|Guess what dish is this? Clue: It's our dessert|
Chinese food is widely available in Thailand. As most of the early Chinese immigrants are from Swatow, there is a huge Teochew flavour in Thai cooking. Braised duck and pork trotters are some of the chinese flavours commonly found along the streets of Bangkok.
When we visit the Chinese restaurants in good hotels, decent Chinese cuisine is not hard to find, but these are mostly, as expected, Cantonese flavours. Little did I expect that somewhere just a few kilometres outside Bangkok, in the neighbouring province of Samut Sakhon, will I enjoy authentic Hakka food in an eatery which does not even have a signboard. As I told my staff, this is real China Chinese (客家家乡菜) food, not the typical Thai-influenced Chinese food we get anywhere else.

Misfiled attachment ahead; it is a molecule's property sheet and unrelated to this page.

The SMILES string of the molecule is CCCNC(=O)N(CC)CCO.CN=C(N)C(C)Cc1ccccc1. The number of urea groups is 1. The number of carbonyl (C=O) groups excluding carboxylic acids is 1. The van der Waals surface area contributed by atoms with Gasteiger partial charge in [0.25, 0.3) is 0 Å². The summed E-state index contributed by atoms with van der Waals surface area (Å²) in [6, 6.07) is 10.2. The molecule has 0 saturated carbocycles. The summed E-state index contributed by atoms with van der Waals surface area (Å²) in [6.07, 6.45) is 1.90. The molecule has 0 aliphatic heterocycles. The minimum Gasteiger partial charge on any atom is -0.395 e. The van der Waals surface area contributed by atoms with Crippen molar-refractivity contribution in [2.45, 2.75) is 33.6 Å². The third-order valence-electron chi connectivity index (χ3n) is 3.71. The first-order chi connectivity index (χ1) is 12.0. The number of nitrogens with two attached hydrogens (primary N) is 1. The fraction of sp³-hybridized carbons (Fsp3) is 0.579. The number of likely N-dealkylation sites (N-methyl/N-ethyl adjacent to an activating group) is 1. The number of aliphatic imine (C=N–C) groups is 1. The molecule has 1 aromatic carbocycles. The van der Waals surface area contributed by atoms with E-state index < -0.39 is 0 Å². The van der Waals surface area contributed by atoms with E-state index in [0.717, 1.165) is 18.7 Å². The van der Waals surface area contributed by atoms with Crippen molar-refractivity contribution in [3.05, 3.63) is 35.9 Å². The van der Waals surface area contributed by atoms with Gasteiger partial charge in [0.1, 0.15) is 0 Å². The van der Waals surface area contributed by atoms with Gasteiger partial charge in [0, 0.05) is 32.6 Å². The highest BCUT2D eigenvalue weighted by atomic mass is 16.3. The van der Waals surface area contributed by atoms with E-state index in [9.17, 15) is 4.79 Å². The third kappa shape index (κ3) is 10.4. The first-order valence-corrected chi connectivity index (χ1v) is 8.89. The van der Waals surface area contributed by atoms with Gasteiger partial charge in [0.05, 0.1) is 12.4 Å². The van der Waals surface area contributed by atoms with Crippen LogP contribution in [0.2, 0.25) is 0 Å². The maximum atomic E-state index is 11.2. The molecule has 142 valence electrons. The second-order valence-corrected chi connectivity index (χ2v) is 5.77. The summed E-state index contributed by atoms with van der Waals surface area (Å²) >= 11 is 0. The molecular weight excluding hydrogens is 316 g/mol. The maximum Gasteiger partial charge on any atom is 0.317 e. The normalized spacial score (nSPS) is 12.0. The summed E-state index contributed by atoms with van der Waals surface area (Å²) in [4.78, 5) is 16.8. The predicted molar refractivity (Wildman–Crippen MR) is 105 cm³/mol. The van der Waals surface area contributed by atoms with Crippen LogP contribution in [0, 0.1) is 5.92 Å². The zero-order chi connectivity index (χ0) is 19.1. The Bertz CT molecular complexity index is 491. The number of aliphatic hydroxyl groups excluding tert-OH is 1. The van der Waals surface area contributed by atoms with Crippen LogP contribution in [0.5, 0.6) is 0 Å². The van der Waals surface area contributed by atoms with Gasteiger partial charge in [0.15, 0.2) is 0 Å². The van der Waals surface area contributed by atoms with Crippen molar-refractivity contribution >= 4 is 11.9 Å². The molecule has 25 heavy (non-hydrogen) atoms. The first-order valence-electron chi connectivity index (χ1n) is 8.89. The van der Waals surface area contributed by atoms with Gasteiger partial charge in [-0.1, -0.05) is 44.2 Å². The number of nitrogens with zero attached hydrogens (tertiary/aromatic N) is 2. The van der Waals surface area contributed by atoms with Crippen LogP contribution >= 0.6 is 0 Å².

I have decided to list down the dishes I ate on my blog before I completely forget about them in the future:
|Claypot bean curd soup.|
|Deep-fried fish in sweet and sour sauce, I believe the pineapple was the only local touch in the entire restaurant.|
|Stir-fried bean curd skin, black fungus and mushrooms. |
How they made such humble ingredients taste like heaven with a spatula and a wok, I will never know.
|Deep-fried tofu with a minced-garlic sauce.|
|Wok-Hei-filled fried kway teow|
I believe that even in Singapore or Malaysia, we will struggle to find ourselves Hakka flavours as original as this. I would never be able to relocate the eatery by myself in the future, so I am counting my blessings to have tasted these delicacies in Thailand, and hope my new customer will bring me back there again soon.
|It's yam paste, not too sweet and slightly savoury, served with a generous sprinkle of sesame and peanut.|